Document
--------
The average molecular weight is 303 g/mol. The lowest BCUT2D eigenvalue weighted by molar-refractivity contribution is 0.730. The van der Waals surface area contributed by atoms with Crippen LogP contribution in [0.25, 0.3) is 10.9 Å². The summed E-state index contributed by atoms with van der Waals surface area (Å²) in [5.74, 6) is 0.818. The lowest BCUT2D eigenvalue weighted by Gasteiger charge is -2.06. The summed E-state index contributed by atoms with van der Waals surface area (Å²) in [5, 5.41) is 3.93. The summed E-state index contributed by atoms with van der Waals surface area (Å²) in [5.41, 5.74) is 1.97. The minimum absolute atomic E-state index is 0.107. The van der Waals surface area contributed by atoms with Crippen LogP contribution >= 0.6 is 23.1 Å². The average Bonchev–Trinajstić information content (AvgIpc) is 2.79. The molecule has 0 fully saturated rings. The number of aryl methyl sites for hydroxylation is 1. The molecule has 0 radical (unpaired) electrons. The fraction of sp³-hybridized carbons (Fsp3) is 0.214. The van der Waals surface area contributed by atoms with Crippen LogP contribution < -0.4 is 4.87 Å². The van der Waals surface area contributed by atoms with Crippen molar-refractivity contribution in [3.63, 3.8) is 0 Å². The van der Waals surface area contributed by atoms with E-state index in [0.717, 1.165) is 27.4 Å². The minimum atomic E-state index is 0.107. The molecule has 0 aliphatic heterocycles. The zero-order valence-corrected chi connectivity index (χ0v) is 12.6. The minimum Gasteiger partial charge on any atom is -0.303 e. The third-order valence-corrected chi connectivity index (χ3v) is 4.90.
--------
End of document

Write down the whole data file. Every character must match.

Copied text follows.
The average molecular weight is 303 g/mol. The lowest BCUT2D eigenvalue weighted by molar-refractivity contribution is 0.730. The van der Waals surface area contributed by atoms with Crippen LogP contribution in [0.25, 0.3) is 10.9 Å². The summed E-state index contributed by atoms with van der Waals surface area (Å²) in [5.74, 6) is 0.818. The lowest BCUT2D eigenvalue weighted by Gasteiger charge is -2.06. The summed E-state index contributed by atoms with van der Waals surface area (Å²) in [5, 5.41) is 3.93. The summed E-state index contributed by atoms with van der Waals surface area (Å²) in [5.41, 5.74) is 1.97. The minimum absolute atomic E-state index is 0.107. The van der Waals surface area contributed by atoms with Crippen LogP contribution >= 0.6 is 23.1 Å². The average Bonchev–Trinajstić information content (AvgIpc) is 2.79. The molecule has 0 fully saturated rings. The number of aryl methyl sites for hydroxylation is 1. The molecule has 0 radical (unpaired) electrons. The fraction of sp³-hybridized carbons (Fsp3) is 0.214. The van der Waals surface area contributed by atoms with Crippen LogP contribution < -0.4 is 4.87 Å². The van der Waals surface area contributed by atoms with Crippen molar-refractivity contribution in [3.63, 3.8) is 0 Å². The van der Waals surface area contributed by atoms with E-state index in [0.717, 1.165) is 27.4 Å². The minimum atomic E-state index is 0.107. The molecule has 0 aliphatic heterocycles. The zero-order valence-corrected chi connectivity index (χ0v) is 12.6. The minimum Gasteiger partial charge on any atom is -0.303 e. The third-order valence-corrected chi connectivity index (χ3v) is 4.90.